Wednesday, June 19, 2013
Think Fast Or Not So Fast?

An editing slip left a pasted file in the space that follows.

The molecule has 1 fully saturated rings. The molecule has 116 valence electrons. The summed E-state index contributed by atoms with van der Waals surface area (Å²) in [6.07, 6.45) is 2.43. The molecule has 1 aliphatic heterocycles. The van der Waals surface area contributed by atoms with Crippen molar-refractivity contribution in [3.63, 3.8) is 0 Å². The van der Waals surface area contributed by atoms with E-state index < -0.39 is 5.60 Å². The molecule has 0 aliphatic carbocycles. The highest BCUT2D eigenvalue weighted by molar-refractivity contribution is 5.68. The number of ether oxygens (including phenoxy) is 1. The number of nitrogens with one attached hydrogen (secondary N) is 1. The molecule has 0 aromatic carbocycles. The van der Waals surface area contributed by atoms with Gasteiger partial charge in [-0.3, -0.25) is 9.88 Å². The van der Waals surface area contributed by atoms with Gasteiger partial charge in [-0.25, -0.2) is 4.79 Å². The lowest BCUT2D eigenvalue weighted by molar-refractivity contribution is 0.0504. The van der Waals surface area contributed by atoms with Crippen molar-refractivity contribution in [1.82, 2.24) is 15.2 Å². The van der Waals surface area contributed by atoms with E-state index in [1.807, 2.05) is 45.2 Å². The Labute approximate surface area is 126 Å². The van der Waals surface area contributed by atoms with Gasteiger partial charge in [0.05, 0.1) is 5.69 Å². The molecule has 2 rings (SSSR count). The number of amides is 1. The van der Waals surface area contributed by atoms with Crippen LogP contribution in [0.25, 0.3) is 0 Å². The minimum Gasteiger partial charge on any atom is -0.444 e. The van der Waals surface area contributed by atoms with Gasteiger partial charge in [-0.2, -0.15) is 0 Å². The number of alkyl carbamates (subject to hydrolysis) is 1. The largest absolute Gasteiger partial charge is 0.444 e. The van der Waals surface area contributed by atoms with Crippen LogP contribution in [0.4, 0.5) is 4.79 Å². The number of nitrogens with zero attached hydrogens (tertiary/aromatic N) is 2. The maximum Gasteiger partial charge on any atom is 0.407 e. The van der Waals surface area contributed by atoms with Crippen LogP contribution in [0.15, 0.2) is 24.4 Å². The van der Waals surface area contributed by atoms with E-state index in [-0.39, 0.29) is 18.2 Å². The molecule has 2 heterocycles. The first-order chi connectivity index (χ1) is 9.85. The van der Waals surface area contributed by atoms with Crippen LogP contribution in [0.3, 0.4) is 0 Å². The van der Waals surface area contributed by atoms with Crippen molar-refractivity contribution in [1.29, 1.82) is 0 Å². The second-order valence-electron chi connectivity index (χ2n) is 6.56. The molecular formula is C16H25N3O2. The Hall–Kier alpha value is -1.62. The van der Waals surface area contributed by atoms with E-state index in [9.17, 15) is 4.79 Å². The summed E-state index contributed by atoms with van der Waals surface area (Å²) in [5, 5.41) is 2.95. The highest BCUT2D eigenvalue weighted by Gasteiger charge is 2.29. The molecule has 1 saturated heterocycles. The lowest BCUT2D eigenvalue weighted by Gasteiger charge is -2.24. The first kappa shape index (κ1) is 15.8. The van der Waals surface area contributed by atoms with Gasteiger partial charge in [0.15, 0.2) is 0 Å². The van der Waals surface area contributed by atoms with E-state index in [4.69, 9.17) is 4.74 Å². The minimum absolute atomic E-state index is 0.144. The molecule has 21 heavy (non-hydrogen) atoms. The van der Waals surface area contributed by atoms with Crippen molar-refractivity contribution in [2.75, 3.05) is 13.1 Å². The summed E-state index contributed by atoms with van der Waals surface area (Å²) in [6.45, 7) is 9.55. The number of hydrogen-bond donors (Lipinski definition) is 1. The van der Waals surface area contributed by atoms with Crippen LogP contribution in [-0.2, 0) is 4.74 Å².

There are those dieters who believe that skipping meals will actually kick start the weight loss process. According to one expert from the National Institute on Aging, people in good health can actually benefit from going without food one day a week, or cutting back calories a couple of days a week. Some research indicates that fasting for up to 36 hours may reduce the risks for heart disease, diabetes or cancer. Short-term fasting is thought to also improve insulin sensitivity and reduce oxidative stress and inflammation in cells which can contribute to cancer down the line. These same experts also suggest that fasting slows the elements in the body that trigger aging, which in turn helps keep the organs aging. Of course, there are others who cry foul when it comes to the supposed benefits of fasting, especially when you're trying to lose weight. Joel Fuhrman, author of Eat to Live: The Revolutionary Plan for Fast and Sustained Weight Loss and Fasting and Eating for Health, tells WebMD, "Fasting is not a weight loss tool. Fasting slows your metabolic rate down so your diet from before the fast is even more fattening after you fast." Bypassing breakfast, lunch or dinner is actually the quickest way to derail your diet efforts. While it may help you lose weight in the short term, it's actually water weight that you're dropping. In addition, fasting can cause dizziness and fatigue. When your body goes into starvation mode and you can no longer tolerate the hunger, you're likely to binge and pack the weight back on... and then some. Instead of looking for the quick fix, it's important that people focus on the long-term solution for getting to a healthy weight, which is through a well-balanced diet and regular exercise.